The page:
A story about the fight for equal rights in America’s favorite arena: the baseball field!
Every boy in the neighborhood knows Katy Gordon is their best pitcher, even though she’s a girl. But when she tries out for Little League, it’s a whole different story. Girls are not eligible, period. It is a boy’s game and always has been. It’s not fair, and Katy’s going to fight back. Inspired by what she’s learning about civil rights in school, she sets out to prove that she’s not the only girl who plays baseball. With the help of friendly librarians and some tenacious research skills, Katy discovers the forgotten history of female ball players. Why does no one know about them? Where are they now? And how can one ten-year-old change people’s minds about what girls can do?
Set in 1957—the world of Sputnik and Leave It to Beaver, saddle shoes and “Heartbreak Hotel”—Out of Left Field is both a detailed picture of a fascinating historic period and a timelessly inspiring story about standing up for equality at any age.
Engrossing historical fiction from the Scott O’Dell Award-winning author of The Green Glass Sea!
It is 1946. World War II is over, ended by the atomic bomb that Dewey Kerrigan’s and Suze Gordon’s scientist parents helped build. Dewey’s been living with the Gordons since before the war’s end, before her father died, moving south with them to Alamogordo, New Mexico. At the White Sands Missile Range, Phil Gordon is working on rockets that will someday go to the moon; at home, Terry Gordon is part of the scientists’ movement against the Bomb. Dewey and Suze have conflicts of their own. Where does a girl who likes physics and math fit in? How do you know the right time to speak up and the right time to keep your head down? And, most important of all: What defines a family?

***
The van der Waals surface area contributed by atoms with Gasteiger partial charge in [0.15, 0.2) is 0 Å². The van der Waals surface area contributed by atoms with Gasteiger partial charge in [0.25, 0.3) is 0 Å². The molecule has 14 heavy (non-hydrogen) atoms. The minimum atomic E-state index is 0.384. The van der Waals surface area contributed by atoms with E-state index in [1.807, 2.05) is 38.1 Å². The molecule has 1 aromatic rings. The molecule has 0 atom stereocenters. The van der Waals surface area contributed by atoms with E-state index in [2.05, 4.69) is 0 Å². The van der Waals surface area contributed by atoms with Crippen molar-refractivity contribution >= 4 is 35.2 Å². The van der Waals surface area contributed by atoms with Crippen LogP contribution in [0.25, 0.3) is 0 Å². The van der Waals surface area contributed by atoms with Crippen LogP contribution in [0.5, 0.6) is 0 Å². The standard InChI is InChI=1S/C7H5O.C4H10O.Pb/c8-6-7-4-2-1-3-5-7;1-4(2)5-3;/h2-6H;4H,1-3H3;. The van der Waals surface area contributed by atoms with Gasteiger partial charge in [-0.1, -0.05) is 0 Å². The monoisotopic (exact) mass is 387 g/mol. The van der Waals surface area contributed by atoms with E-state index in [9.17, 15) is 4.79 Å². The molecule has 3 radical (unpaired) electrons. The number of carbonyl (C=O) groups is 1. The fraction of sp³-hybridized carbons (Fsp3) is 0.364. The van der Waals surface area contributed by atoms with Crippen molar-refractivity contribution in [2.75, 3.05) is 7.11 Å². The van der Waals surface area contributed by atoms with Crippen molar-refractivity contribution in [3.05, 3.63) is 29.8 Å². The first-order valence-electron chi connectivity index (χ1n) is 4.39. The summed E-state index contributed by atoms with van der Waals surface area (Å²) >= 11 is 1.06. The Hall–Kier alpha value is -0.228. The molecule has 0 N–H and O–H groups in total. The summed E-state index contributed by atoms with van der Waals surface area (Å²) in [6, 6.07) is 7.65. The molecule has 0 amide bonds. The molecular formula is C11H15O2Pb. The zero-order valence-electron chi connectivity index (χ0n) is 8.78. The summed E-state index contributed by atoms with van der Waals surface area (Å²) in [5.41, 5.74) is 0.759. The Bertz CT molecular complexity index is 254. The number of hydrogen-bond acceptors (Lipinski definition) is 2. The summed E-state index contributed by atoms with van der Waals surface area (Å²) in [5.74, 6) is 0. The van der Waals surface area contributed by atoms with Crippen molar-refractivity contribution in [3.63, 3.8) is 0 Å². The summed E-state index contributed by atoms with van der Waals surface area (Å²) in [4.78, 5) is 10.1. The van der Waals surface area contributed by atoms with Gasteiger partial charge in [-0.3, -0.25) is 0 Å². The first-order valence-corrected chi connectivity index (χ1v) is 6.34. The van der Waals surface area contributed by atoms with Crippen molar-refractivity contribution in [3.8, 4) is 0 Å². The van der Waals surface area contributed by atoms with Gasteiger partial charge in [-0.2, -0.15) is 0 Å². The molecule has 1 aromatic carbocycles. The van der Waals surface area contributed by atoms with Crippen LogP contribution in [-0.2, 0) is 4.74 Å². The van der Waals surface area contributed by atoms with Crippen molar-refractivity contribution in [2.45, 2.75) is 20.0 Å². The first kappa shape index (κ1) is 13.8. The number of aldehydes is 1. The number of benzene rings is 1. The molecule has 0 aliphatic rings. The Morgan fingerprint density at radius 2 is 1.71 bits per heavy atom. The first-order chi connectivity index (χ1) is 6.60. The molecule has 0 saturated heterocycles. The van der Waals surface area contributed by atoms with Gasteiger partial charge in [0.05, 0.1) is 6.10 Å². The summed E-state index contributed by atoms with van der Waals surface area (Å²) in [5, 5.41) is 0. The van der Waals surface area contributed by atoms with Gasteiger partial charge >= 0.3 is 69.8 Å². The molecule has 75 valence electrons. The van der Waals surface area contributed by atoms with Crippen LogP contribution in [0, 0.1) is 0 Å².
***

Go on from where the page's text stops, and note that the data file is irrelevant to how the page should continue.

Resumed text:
A heartfelt story of a budding friendship in the thick of the war–winner of the Scott O’Dell Award for Historical Fiction
It’s 1943, and eleven-year-old Dewey Kerrigan is en route to New Mexico to live with her mathematician father. Soon she arrives at a town that, officially, doesn’t exist. It is called Los Alamos, and it is abuzz with activity, as scientists and mathematicians from all over America and Europe work on the biggest secret of all–“the gadget.” None of them–not J. Robert Oppenheimer, the director of the Manhattan Project; not the mathematicians and scientists; and least of all, Dewey–know how much “the gadget” is about to change their lives.